The Relationship Between The Weather Underground And The Black Liberation Army

The 1960s were a time of great social and political upheaval in the United States and around the world, spurred in no small part by the war in Vietnam. As a result, a number of community and grassroots organizations came together to oppose the conflict and to work for social change. Many such groups were led by student radicals who embraced Marxist philosophy, like the Weather Underground. Alongside Weather Underground, groups like the Black Liberation Army, also left-wing, were led by people of color fighting for Civil Rights, among other objectives.

Some activist organizations such as these chose peaceful and nonviolent protest, while others turned to direct action and violence. Because of this, many young revolutionaries who belonged to these groups went underground in the '70s, according to NPR. One such example is the former Weather Underground member Kathy Boudin (pictured), who died from cancer in 2022 (via The Guardian). The relationship between the Weather Underground and the Black Liberation Army offers a fascinating look at this tumultuous period.

What was the Weather Underground?

Per the FBI, the Weather Underground, once called the Weathermen, was a small splinter group of the Students for a Democratic Society (SDS). Formed in 1969, the Weather Underground differed from the SDS —  by that point, no longer active — in their belief that anti-war, anti-racist, and anti-imperialist objectives could be achieved only through violence. In just one year, the Weather Underground claimed responsibility for more than two dozen bombings around the U.S., and at high-profile locations such as the Pentagon and a New York City police station, among others.

Similar forms of direct action and violent confrontation with authorities continued from the Weather Underground into the 1970s. By that point most members were on the run or living as fugitives. By 1974, the Weather Underground was one of few similar groups still active who believed in and perpetrated violent protests (via Britannica). Another such group was the Black Liberation Army, which like the Weather Underground advocated for and carried out armed resistance (via NPR).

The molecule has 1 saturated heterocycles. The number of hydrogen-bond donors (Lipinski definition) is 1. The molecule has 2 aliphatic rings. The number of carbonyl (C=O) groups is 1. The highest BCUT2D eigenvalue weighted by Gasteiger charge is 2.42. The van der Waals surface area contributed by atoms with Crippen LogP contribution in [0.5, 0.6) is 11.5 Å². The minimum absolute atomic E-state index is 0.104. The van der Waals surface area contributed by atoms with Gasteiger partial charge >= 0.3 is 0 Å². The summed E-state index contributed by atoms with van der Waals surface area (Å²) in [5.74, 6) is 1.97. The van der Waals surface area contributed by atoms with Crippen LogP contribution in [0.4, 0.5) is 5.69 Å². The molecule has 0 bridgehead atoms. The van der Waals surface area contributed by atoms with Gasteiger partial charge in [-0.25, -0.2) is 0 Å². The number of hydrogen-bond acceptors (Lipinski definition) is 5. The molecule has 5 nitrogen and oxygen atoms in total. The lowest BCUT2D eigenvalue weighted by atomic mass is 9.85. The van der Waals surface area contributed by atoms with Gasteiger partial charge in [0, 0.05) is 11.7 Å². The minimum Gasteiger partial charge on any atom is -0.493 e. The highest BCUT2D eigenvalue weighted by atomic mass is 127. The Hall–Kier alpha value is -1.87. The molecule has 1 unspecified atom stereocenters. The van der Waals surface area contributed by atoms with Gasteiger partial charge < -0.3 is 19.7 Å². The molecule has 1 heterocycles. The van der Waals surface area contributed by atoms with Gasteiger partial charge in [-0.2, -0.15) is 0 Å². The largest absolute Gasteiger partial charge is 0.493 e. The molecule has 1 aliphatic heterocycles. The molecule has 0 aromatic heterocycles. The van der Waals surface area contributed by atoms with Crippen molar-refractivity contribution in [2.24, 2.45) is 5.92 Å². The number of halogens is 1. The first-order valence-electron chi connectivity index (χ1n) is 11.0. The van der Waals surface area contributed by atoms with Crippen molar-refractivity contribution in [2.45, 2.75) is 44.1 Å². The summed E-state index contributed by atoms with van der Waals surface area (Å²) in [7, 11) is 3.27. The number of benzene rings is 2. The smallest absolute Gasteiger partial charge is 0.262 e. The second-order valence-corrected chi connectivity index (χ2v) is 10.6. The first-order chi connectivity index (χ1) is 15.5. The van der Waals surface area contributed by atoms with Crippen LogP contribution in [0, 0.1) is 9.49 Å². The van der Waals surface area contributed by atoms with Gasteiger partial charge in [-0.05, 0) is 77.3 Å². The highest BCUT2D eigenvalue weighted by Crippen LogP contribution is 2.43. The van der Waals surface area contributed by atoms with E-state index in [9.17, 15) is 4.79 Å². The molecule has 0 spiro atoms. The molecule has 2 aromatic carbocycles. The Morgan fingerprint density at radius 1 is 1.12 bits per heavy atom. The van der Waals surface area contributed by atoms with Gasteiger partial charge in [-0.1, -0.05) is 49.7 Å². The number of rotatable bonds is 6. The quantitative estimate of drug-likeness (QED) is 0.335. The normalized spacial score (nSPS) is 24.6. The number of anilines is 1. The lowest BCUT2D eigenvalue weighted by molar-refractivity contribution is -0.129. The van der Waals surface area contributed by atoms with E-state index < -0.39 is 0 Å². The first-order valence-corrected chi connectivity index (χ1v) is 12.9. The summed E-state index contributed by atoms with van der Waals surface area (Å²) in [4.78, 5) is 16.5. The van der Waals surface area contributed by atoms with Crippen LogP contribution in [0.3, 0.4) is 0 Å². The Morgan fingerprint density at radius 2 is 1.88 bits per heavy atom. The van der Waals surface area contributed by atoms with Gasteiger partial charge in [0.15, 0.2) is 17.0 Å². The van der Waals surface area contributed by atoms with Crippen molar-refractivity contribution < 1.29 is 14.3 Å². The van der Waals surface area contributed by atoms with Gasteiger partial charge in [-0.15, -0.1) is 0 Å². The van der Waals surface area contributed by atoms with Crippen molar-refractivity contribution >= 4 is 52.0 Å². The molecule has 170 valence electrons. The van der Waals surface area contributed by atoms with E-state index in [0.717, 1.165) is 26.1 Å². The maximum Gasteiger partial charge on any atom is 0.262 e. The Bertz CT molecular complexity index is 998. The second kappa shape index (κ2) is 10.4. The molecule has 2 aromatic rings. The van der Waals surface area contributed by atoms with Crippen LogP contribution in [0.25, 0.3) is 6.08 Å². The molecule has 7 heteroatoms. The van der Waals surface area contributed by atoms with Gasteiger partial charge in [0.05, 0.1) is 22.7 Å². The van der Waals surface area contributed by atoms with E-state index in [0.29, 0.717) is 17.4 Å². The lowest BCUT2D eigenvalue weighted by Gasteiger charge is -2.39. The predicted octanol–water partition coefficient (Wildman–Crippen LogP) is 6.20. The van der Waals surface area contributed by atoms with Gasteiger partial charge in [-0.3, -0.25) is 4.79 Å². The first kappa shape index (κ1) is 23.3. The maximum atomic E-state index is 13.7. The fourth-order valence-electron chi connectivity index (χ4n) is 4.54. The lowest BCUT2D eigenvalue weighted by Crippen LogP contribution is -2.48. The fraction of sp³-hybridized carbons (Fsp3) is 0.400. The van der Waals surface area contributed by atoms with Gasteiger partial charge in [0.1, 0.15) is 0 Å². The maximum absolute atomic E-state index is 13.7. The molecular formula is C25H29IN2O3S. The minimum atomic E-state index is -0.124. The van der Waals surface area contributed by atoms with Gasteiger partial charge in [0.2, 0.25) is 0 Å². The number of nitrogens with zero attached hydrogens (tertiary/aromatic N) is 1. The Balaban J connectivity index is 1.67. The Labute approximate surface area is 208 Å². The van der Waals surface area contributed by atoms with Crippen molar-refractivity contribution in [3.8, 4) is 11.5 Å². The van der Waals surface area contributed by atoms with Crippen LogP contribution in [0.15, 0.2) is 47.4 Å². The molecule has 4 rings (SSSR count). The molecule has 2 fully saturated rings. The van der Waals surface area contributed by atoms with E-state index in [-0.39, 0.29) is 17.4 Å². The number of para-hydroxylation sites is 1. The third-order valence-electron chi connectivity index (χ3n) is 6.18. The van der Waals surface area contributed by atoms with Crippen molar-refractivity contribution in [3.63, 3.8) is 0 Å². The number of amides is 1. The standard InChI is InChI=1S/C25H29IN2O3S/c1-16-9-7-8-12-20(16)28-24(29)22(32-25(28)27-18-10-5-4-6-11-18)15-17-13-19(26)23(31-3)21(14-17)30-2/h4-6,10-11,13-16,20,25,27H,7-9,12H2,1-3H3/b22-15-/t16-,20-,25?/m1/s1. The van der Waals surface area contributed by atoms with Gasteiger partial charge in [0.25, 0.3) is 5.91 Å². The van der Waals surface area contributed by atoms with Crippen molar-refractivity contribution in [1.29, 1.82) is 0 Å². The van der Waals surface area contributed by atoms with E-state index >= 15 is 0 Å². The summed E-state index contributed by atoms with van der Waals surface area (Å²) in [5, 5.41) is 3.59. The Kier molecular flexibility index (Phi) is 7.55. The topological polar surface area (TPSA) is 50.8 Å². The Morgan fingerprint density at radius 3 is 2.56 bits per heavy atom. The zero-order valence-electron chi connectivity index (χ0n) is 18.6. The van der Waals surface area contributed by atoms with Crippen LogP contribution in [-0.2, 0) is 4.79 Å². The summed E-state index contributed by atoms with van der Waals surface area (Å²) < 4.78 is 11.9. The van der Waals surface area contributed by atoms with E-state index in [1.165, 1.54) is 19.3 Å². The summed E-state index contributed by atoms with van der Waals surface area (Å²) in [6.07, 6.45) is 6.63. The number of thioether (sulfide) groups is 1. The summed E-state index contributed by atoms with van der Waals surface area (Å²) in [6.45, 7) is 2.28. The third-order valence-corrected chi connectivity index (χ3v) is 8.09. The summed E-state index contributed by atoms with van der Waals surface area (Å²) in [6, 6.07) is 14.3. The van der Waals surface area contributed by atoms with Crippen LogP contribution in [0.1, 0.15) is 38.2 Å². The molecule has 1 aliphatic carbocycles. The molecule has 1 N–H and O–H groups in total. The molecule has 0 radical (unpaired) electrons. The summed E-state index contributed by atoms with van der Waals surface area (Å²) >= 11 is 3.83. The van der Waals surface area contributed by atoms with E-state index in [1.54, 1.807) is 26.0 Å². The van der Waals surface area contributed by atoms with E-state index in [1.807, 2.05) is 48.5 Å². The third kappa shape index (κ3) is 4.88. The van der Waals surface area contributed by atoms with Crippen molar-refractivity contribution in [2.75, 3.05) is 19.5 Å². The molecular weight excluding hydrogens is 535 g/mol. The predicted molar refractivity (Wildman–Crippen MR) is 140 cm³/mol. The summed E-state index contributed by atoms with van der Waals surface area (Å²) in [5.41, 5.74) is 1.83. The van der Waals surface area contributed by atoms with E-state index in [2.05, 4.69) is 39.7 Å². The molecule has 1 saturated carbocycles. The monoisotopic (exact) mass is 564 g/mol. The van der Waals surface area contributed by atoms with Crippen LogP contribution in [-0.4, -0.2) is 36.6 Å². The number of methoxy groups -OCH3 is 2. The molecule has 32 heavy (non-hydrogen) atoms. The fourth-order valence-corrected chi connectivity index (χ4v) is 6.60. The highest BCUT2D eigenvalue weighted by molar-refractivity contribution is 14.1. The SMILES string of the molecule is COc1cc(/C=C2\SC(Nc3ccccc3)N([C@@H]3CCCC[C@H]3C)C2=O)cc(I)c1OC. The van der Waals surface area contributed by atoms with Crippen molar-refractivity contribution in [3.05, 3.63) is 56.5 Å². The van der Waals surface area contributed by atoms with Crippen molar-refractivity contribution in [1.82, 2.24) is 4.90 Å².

What was the Black Liberation Army?

Founded around the same time as the Weather Underground, the Black Liberation Army (BLA) was a violent offshoot of the Black Panthers, according to NPR. There's some question to this day how formally organized the group really was. With many similar objectives to the Weather Underground, the BLA, founded in part by former Black Panther leader Eldridge Cleaver (pictured), were particularly concerned with what they perceived as excessive police violence against people of color. The militant group felt the only response was to kill police officers in retaliation (via Cengage Learning)

Throughout the early 1970s, members claiming affiliation with the BLA carried out several such attacks, such as the brutal killing of two New York police officers in 1972. Also similar to the Weather Underground, members purportedly linked to the BLA were on the run and living as fugitives by the '70s. In the waning years of the Vietnam war each group sought to redefine themselves, especially after the peace treaty was signed between the U.S. and Vietnam in 1973. From that point forward, the Black Liberation Army — along with a few other groups, such as the Weather Underground and the Symbionese Liberation Army, continued to advocate for armed resistance. 

How were the Weather Underground and the BLA connected?